Flat lay photography is the hottest style for product display, but can be difficult to master- especially without the right tools. In this tutorial I’ll show you how to create a horizontal mount for a standard tripod so you can stabilize your camera at the perfect angle, leaving you free to stage your flat lay layout with an exact preview of how your photo will turn out.
Why Special Equipment for Flay Lay Photos?
The more I’ve branched into hand lettering and promoting my illustration and graphic recording through Instagram, I’ve realized I needed to master the flat lay in order to create photography on par with trend leaders.
My hand-held attempts at killer flat lay photography just weren’t, well, killer. With a little research, I learned that many flat lay masters of Instagram use one of the many commercially produced Horizontal Camera Mounts. Unfortunately for me and my fledgling experimentation as a flat lay photographer, I couldn’t find even one model priced under $75!
Determined to DIY my way to a cheaper alternative, I began experimenting. Through trial and error, I managed to create this horizontal extension arm for my standard tripod that works perfectly to mount my DSLR or my tripod adapting phone holder to a tripod in order stage perfect overhead photography.
DSLR vs iPhone/Smartphone Photography
Full DSLRs, iPhones/smart phones, and point and shoot cameras can be used with this extension arm to create dramatic flat lay photography. You will need to purchase a small part, however, in order to use this extension arm with a camera phone. Personally, I use mine with a Google Pixel, which depending on light sometimes does even better than my DSLR. This $7 tripod adapter will adapt this flat-lay extension arm to hold your phone.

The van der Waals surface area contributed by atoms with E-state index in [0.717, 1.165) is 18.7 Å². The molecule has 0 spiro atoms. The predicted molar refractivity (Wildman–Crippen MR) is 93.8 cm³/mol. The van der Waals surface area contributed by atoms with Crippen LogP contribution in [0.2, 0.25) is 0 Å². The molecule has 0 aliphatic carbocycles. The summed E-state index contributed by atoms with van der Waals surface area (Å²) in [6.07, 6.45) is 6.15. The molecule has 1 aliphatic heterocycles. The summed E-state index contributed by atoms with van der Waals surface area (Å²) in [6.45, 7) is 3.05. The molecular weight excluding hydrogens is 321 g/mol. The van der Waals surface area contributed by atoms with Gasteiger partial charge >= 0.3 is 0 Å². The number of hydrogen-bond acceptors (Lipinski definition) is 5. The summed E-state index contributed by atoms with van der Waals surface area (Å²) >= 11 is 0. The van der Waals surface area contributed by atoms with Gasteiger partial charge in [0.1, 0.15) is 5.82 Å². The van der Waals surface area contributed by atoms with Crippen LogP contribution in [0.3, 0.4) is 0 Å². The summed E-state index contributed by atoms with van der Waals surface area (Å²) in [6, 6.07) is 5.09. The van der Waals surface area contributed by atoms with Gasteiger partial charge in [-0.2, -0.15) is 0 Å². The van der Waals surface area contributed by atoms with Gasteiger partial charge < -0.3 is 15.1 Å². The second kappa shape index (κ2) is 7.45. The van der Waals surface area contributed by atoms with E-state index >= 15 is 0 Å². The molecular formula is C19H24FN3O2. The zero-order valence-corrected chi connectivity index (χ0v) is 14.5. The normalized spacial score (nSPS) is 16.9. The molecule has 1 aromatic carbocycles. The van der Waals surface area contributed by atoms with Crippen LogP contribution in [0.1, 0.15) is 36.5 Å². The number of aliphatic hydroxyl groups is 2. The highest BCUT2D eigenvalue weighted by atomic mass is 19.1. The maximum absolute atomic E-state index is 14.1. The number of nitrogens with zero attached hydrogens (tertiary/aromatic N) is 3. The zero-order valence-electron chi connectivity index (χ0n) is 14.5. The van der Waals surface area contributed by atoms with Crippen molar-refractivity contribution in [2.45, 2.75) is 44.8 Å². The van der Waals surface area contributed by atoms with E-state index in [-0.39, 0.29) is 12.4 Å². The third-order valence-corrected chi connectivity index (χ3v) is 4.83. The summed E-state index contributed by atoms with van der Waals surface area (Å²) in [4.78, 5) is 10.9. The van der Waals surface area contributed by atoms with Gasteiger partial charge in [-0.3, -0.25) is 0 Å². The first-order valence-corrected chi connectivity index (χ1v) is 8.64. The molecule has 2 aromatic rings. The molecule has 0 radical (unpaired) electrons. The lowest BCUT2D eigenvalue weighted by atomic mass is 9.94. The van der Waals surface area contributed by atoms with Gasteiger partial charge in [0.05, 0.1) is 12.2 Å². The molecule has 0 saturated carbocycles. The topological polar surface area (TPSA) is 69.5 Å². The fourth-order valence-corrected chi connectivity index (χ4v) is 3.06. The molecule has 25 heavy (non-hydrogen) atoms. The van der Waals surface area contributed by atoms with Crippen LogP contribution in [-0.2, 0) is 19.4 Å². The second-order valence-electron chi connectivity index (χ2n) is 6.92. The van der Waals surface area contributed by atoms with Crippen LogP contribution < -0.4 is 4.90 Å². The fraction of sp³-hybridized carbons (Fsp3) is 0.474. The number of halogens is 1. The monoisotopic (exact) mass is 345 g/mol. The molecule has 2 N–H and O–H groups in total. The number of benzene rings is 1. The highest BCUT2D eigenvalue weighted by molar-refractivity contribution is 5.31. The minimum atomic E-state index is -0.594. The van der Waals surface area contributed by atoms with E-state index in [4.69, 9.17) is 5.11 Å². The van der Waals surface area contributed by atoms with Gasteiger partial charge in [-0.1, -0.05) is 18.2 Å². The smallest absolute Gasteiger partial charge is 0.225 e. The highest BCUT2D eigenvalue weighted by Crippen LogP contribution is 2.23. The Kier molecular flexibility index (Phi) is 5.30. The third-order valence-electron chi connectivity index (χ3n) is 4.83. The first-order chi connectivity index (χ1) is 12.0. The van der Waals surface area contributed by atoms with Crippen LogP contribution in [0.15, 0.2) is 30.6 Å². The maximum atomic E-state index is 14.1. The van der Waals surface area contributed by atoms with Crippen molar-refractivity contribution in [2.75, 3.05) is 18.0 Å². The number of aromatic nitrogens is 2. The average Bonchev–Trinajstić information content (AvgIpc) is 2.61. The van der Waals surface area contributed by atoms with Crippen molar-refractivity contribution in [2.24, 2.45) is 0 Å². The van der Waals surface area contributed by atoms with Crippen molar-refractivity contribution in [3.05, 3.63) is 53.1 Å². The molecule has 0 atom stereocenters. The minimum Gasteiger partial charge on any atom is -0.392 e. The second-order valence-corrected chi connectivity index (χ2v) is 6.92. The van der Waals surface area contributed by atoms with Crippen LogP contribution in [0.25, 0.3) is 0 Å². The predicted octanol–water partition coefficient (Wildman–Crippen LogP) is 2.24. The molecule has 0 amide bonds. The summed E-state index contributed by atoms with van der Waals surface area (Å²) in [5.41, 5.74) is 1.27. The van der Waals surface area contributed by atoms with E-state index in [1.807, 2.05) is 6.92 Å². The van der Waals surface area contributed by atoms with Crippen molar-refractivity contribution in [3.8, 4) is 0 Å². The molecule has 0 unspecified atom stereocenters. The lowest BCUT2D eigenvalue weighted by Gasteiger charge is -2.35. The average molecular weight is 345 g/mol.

Intro to Tutorial
Horizontal camera arms are expensive! While commercial models start at about $75, in this tutorial I’ll show you how to make a horizonal extension arm for your camera tripod with less than $10 worth of materials. With such a huge savings, this is definitely one of the best-values tutorials I have created.
To save even more, stop by your local Habitat for Humanity ReStore. 2 of the parts – 1-1/4″ PVC pipe and 1-1/4″ PVC Pipe Caps are usually in abundance at Restores and may be as much as 90% less than lumberyard prices.
A note on the obvious: Use at your own risk. This DIY version might not be quite as sturdy as a commercial model. Use common sense, protect your safety and your camera (in that order), and if possible use a buddy during set up and take down, as careless removal of either camera or counterweight can quickly destabilize your tripod and cause damage to camera or tripod adapter. However with care and extra support this DIY is a cheap solution that works great.
A standard camera tripod is required as a starting point. If you don’t already have a tripod, check out this $17 lightweight model or check local thrift stores- my local Goodwill generally has a selection of tripods in the $10 range (just be extra, extra sure to check that any tripod you purchase second hand includes a tripod adapter that will screw into the port on the bottom of your camera)
• 3 foot piece of 1-1/4″ PVC Pipe (buy it online here)
DO NOT attempt to save money by using a thinner pipe, a thinner circumference will not support the weight of camera and counterweight without bending.
• 1 PVC 1-1/4″ End Cap (buy it here)
• 3 1/4-Inch-20 TPI (threads per inch) by 2-Inch length bolt (buy them here)
• 1 1/4″ – 20 TPI Zinc Plated Coupling Nut (buy it here)
• 1 Tripod Mount Adapter (generally comes with the purchase of tripod)
• 1 sturdy bag with handles & weights equivalent to camera weight (I use a fabric shopping bag and soda cans)